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Trail Construction and Maintenance Notebook

Tread (continued)

Slough and Berm

On hillside trails, slough (pronounced “sluff”) is soil, rock, and debris that has moved downhill to the inside of the tread, narrowing it. Slough needs to be removed (Figure 17). Removing slough is hard work, and is often not done adequately. Leaving slough is another reason trails “creep” downhill.

[diagram] Reestablishing outslope removing slough and berm
Figure 17—Remove the slough and berm, leaving the trail
outsloped so water will run off. One fist's worth of drop
for the length of a Pulaski is a good rule of thumb.

Loosen compacted slough with a mattock or Pulaski, then remove the soil with a shovel or McLeod. Use excess soil to fill holes in the tread, or on the downhill side of waterbars. Reshape the tread to restore its outslope. Avoid disturbing the entire cutbank unless absolutely necessary. Chop off the toe of the slough, and blend the slope back into the cutbank.

Berm is soil that has built up on the outside of the tread, forming a barrier that prevents water from running off the trail. Berms are a natural consequence of tread surface erosion and redeposition, and of inadequate compaction during construction. Berms prevent water from flowing off the trail. Water runs down the tread itself, gathering volume and soil as it goes. Berm formation is the single largest contributor to erosion of the tread surface. Removing berms is almost always the best practice. Observe erosion on trails with and without berms, see what works best in your area, and ask the project leader for a recommendation if you are in doubt.

Berms also trap water in puddles on level portions of tread and at the bottom of dips. Trapped water contributes to soil saturation, greatly reducing tread cohesion. Saturated tread material is prone to mass wasting and step-throughs.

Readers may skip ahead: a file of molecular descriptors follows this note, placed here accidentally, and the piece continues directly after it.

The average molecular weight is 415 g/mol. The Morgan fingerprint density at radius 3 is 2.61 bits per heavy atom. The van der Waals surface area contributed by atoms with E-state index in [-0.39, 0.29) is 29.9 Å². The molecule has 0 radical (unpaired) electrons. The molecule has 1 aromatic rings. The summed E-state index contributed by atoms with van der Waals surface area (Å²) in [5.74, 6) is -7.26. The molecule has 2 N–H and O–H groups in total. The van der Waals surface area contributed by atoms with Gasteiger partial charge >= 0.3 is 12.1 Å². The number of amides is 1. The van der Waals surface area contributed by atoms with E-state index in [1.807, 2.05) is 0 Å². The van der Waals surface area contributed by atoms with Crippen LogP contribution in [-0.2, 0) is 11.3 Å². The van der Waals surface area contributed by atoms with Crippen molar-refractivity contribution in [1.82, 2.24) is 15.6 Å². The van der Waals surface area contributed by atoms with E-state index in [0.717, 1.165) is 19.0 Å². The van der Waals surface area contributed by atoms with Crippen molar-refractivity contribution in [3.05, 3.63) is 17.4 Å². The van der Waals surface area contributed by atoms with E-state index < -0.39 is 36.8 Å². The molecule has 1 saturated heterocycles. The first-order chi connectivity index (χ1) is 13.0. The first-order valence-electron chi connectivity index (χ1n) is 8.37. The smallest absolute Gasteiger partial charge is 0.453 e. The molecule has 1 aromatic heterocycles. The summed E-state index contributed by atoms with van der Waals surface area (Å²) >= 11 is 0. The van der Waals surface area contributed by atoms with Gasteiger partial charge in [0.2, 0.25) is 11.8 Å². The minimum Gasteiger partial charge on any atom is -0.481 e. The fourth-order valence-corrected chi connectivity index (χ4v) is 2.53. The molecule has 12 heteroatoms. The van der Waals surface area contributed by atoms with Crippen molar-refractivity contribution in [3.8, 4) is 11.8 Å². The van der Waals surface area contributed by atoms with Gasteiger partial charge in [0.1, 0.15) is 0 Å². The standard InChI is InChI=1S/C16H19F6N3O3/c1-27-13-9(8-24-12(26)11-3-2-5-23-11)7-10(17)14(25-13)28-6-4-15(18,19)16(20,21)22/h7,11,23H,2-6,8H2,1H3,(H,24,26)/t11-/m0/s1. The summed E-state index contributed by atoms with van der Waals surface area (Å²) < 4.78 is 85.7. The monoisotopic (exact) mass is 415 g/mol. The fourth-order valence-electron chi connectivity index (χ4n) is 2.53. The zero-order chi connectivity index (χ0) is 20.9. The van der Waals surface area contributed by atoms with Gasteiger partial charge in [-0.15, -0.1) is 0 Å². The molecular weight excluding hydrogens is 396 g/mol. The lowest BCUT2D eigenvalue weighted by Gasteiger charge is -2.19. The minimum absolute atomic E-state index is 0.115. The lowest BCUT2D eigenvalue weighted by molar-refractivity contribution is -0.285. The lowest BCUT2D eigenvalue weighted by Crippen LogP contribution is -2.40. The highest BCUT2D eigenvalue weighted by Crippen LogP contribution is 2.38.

Berms, especially when associated with tread creep, may form a false edge. False edge is unconsolidated material, often including significant amounts of organic material, that has almost no ability to bear weight. This is probably the least stable trail feature on most trails and the major contributor to step-throughs and wrecks.

Berms should not be constructed intentionally. Guide structures or even guard rails, if appropriate, should be combined with tread outsloping to keep users on the center of the trail and water off of it.

Tread Maintenance

Maintain tread at the designed width. This means filling ruts, holes, and low spots. It includes removing obstacles such as protruding roots and rocks. It also means repairing any sections that have been damaged by landslides, uprooted trees, washouts, or boggy conditions.

Tread maintenance aims for a solid, outsloped surface. Remove all the debris that has fallen on the tread, the sticks and stones and candy wrappers. Pull the lower edge berm back onto the tread surface and use it to restore the outslope. Use any slough material in the same fashion. Remove and widely scatter organic debris well beyond the clearing limits, preferably out of sight.

Removing Roots and Stumps

Removing roots and stumps is hard work. Explosives and stump grinders are good alternatives for removing stumps, but chances are you’ll have to do the work by hand. A sharpened pick mattock or Pulaski is most often used to chop away at the roots. If you are relying on some type of winch system to help you pull out the stump, be sure to leave the stumps high enough to give you something to latch on to for leverage.

Not all roots and stumps are problems. You should not have to remove many large stumps from an existing trail. Before you do so, consider whether a stump was left the last time around to help keep the trail from creeping downhill.

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